You don\’t need to be a weatherman to see that the antitrust winds are blowing toward the big tech companies like Amazon, Facebook, Google, Apple, and others. But an immediate problem arises. At least under modern US law, being a monopoly (or a near-monopoly) is not illegal. Nor is making high profits illegal, especially when it is accomplished by providing services that are free to consumers and making money through advertising. Antitrust kicks in when anticompetitive behavior is involved: that is, a situation in which a firm takes actions which have the effect of blocking actual or potential competitors./
In the case of big tech companies, a common theory is that they hold a monopoly position because of what economists call \”network effects.\” The economic theory of network effects started with the observation that certain products are only valuable if other people also own the same product–think of a telephone or fax machine. Moreover, the product becomes more valuable as the network gets bigger. When \”platform\” companies like Amazon or Facebook came along, network effects got a new twist. The idea became that if a website managed to gain a leadership position in attracting buyers and sellers (like Amazon, OpenTable, or Uber), or users and providers of content (like Facebook, YouTube, or Twitter), then others would be attracted to the website as well. Any potentially competing website might have a hard time building up its own critical mass of users, in which case network effects are acting as an anticompetitive barrier.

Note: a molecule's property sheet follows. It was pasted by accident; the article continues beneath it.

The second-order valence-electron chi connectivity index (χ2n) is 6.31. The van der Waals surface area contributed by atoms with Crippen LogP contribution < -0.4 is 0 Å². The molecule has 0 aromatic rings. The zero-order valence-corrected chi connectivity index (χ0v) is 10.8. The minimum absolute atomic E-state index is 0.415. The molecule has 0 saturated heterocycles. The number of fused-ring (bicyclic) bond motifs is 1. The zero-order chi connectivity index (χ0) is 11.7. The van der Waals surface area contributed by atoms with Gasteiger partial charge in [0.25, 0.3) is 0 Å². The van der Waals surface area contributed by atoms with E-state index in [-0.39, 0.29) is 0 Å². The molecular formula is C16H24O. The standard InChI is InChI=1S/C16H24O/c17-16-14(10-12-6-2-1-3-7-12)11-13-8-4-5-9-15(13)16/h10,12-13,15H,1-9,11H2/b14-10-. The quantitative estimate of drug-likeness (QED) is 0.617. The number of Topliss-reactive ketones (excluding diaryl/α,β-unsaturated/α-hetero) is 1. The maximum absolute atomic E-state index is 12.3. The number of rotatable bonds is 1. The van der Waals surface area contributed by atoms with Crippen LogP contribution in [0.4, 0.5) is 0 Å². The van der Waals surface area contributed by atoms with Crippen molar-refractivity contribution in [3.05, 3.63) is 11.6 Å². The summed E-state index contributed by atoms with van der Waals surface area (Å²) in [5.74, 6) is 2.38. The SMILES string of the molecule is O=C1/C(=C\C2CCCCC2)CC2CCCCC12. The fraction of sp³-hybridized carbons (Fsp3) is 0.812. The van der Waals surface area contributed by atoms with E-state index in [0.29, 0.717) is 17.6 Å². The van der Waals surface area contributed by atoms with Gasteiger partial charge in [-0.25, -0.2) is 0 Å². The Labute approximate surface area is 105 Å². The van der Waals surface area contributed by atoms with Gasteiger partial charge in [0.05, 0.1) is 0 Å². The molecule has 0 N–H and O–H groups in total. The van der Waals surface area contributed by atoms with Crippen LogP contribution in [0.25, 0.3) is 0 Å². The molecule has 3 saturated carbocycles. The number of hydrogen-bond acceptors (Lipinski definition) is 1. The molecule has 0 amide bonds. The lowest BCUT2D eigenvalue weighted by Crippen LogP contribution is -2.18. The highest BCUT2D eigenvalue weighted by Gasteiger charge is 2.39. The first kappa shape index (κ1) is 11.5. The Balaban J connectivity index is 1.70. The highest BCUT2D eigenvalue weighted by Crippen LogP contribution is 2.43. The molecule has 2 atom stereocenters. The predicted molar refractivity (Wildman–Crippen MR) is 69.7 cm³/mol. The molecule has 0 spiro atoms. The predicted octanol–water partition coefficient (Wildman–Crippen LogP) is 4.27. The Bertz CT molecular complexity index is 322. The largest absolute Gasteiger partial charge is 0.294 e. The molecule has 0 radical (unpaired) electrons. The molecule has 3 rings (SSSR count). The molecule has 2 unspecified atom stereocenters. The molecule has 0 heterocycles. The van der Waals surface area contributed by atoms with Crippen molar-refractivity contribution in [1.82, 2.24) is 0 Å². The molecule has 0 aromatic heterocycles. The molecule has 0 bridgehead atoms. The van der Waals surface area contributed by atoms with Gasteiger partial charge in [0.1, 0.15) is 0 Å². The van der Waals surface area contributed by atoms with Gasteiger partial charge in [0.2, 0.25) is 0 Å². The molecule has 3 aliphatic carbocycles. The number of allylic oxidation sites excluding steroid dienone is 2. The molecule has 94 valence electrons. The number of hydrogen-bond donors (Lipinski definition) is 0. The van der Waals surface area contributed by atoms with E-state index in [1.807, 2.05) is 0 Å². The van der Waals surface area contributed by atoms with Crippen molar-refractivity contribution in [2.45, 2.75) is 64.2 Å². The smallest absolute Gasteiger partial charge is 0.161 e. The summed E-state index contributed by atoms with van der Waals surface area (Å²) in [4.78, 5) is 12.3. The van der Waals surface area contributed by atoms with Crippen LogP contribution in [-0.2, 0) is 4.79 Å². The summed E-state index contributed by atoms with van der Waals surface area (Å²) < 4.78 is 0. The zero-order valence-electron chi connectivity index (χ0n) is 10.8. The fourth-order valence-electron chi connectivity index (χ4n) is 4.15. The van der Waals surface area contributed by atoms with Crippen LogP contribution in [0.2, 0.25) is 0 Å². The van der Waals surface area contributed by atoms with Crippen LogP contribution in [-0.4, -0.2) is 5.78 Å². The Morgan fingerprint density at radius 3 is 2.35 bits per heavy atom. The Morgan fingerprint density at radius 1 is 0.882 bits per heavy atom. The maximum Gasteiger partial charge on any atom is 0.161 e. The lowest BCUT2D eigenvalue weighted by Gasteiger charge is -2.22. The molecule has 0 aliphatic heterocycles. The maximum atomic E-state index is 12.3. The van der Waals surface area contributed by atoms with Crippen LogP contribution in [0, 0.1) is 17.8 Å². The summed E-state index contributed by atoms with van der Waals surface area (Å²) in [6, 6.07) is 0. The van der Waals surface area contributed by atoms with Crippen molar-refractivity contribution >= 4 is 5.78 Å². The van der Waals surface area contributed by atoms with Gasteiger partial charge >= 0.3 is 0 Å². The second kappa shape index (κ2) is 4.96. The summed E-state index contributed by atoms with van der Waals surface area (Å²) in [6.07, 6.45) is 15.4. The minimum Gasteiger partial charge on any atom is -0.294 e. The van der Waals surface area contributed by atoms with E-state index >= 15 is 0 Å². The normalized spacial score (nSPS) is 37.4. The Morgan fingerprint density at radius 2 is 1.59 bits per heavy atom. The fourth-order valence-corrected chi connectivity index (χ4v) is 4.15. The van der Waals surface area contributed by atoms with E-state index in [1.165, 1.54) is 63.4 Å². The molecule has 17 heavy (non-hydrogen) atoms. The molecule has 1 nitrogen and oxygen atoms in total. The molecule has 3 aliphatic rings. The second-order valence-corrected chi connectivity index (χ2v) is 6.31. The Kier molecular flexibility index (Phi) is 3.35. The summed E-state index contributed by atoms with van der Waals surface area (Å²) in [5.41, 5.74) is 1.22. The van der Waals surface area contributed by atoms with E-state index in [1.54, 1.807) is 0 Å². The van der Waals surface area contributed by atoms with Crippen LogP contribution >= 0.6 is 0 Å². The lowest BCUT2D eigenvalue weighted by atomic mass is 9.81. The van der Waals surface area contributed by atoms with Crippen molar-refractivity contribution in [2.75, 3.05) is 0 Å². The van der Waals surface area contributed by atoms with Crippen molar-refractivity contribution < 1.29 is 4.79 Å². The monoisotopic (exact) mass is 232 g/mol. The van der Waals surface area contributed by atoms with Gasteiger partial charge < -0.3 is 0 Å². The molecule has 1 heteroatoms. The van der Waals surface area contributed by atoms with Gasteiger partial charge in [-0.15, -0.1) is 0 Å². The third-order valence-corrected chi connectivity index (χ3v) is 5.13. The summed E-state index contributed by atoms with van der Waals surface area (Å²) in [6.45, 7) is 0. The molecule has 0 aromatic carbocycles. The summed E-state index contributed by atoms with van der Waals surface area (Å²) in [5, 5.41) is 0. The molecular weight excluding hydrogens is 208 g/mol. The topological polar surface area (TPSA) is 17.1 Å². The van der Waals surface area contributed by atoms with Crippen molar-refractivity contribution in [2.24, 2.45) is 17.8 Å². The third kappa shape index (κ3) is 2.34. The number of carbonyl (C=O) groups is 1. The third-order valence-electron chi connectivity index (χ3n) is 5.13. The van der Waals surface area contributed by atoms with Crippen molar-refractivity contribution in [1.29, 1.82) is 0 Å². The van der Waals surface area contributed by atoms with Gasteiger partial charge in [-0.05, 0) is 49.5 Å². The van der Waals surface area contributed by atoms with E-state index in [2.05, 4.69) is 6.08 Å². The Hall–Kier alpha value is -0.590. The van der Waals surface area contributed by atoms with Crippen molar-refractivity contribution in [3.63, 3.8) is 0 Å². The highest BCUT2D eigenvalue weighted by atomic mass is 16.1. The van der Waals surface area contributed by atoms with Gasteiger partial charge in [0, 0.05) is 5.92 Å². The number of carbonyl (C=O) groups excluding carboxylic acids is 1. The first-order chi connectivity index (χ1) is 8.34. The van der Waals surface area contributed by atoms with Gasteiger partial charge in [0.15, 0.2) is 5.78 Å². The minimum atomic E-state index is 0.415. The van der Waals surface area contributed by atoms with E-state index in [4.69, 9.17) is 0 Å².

Of course, the idea that an already-popular meeting place has an advantage isn\’t limited to the virtual world: many shopping malls and downtown areas rely on a version of network effects, too, as to stock markets, flea markets, and bazaars.
But while it\’s easy to sketch in the air an argument about network effects, the question of how network effects work in reality isn\’t a simple one. David S. Evans and Richard Schmalensee offer a short essay on \”Debunking the `Network Effects\’ Bogeyman: Policymakers need to march to the evidence, not to slogans,\” in Regulation magazine Winter 2017-18, pp. 36-39).
As they point out, lots of companies that might at the time seemed to have an advantage of \”network effects\” have faltered: for example, eBay looked like the network Goliath back in 2001, but it was soon overtaken by Amazon. They write:
\”The flaw in that reasoning is that people can use multiple online communications platforms, what economists call `multihoming.\’ A few people in a social network try a new platform. If enough do so and like it, then eventually all network members could use it and even drop their initial platform. This process has happened repeatedly. AOL, MSN Messenger, Friendster, MySpace, and Orkut all rose to great heights and then rapidly declined, while Facebook, Snap, WhatsApp, Line, and others quickly rose. …
\”Systematic research on online platforms by several authors, including one of us, shows considerable churn in leadership for online platforms over periods shorter than a decade. Then there is the collection of dead or withered platforms that dot this sector, including Blackberry and Windows in smartphone operating systems, AOL in messaging, Orkut in social networking, and Yahoo in mass online media …
\”The winner-take-all slogan also ignores the fact that many online platforms make their money from advertising. As many of the firms that died in the dot-com crash learned, winning the opportunity to provide services for free doesn’t pay the bills. When it comes to micro-blogging, Twitter has apparently won it all. But it is still losing money because it hasn’t been very successful at attracting advertisers, which are its main source of income. Ignoring the advertising side of these platforms is a mistake. Google is still the leading platform for conducting searches for free, but when it comes to product searches—which is where Google makes all its money—it faces serious competition from Amazon. Consumers are roughly as likely to start product searches on Amazon.com, the leading e-commerce firm, as on Google, the leading search-engine firm.\”